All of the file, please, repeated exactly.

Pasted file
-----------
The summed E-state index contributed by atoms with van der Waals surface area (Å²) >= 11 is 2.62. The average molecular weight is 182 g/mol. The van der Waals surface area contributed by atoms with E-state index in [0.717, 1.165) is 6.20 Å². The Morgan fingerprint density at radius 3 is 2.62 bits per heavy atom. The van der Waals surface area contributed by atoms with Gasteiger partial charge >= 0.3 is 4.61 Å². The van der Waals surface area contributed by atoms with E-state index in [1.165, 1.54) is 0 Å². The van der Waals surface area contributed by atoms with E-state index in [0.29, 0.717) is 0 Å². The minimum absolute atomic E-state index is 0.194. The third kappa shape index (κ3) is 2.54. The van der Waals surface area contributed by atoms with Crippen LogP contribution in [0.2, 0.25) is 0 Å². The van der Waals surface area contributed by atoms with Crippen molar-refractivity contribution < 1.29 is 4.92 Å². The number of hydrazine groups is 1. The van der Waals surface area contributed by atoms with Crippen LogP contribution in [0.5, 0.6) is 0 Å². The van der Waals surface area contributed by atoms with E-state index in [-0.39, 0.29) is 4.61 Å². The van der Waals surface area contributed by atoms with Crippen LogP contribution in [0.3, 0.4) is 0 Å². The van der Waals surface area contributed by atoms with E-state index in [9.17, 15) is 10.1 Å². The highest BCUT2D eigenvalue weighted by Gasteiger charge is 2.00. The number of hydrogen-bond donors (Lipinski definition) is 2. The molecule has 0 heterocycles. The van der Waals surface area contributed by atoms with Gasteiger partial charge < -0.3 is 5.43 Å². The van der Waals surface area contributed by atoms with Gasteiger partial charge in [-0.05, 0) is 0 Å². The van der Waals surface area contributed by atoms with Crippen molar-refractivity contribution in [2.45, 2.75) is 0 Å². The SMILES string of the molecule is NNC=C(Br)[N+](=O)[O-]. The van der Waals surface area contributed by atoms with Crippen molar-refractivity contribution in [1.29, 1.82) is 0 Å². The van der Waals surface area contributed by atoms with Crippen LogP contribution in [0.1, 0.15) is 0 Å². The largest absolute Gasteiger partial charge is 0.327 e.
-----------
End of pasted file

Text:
The summed E-state index contributed by atoms with van der Waals surface area (Å²) >= 11 is 2.62. The average molecular weight is 182 g/mol. The van der Waals surface area contributed by atoms with E-state index in [0.717, 1.165) is 6.20 Å². The Morgan fingerprint density at radius 3 is 2.62 bits per heavy atom. The van der Waals surface area contributed by atoms with Gasteiger partial charge >= 0.3 is 4.61 Å². The van der Waals surface area contributed by atoms with E-state index in [1.165, 1.54) is 0 Å². The van der Waals surface area contributed by atoms with E-state index in [0.29, 0.717) is 0 Å². The minimum absolute atomic E-state index is 0.194. The third kappa shape index (κ3) is 2.54. The van der Waals surface area contributed by atoms with Crippen LogP contribution in [0.2, 0.25) is 0 Å². The van der Waals surface area contributed by atoms with Crippen molar-refractivity contribution < 1.29 is 4.92 Å². The number of hydrazine groups is 1. The van der Waals surface area contributed by atoms with Crippen LogP contribution in [0.5, 0.6) is 0 Å². The van der Waals surface area contributed by atoms with E-state index in [-0.39, 0.29) is 4.61 Å². The van der Waals surface area contributed by atoms with Crippen LogP contribution in [0.3, 0.4) is 0 Å². The van der Waals surface area contributed by atoms with E-state index in [9.17, 15) is 10.1 Å². The highest BCUT2D eigenvalue weighted by Gasteiger charge is 2.00. The number of hydrogen-bond donors (Lipinski definition) is 2. The molecule has 0 heterocycles. The van der Waals surface area contributed by atoms with Gasteiger partial charge < -0.3 is 5.43 Å². The van der Waals surface area contributed by atoms with Gasteiger partial charge in [-0.05, 0) is 0 Å². The van der Waals surface area contributed by atoms with Crippen molar-refractivity contribution in [2.45, 2.75) is 0 Å². The SMILES string of the molecule is NNC=C(Br)[N+](=O)[O-]. The van der Waals surface area contributed by atoms with Crippen molar-refractivity contribution in [1.29, 1.82) is 0 Å². The van der Waals surface area contributed by atoms with Crippen LogP contribution in [0.1, 0.15) is 0 Å². The largest absolute Gasteiger partial charge is 0.327 e.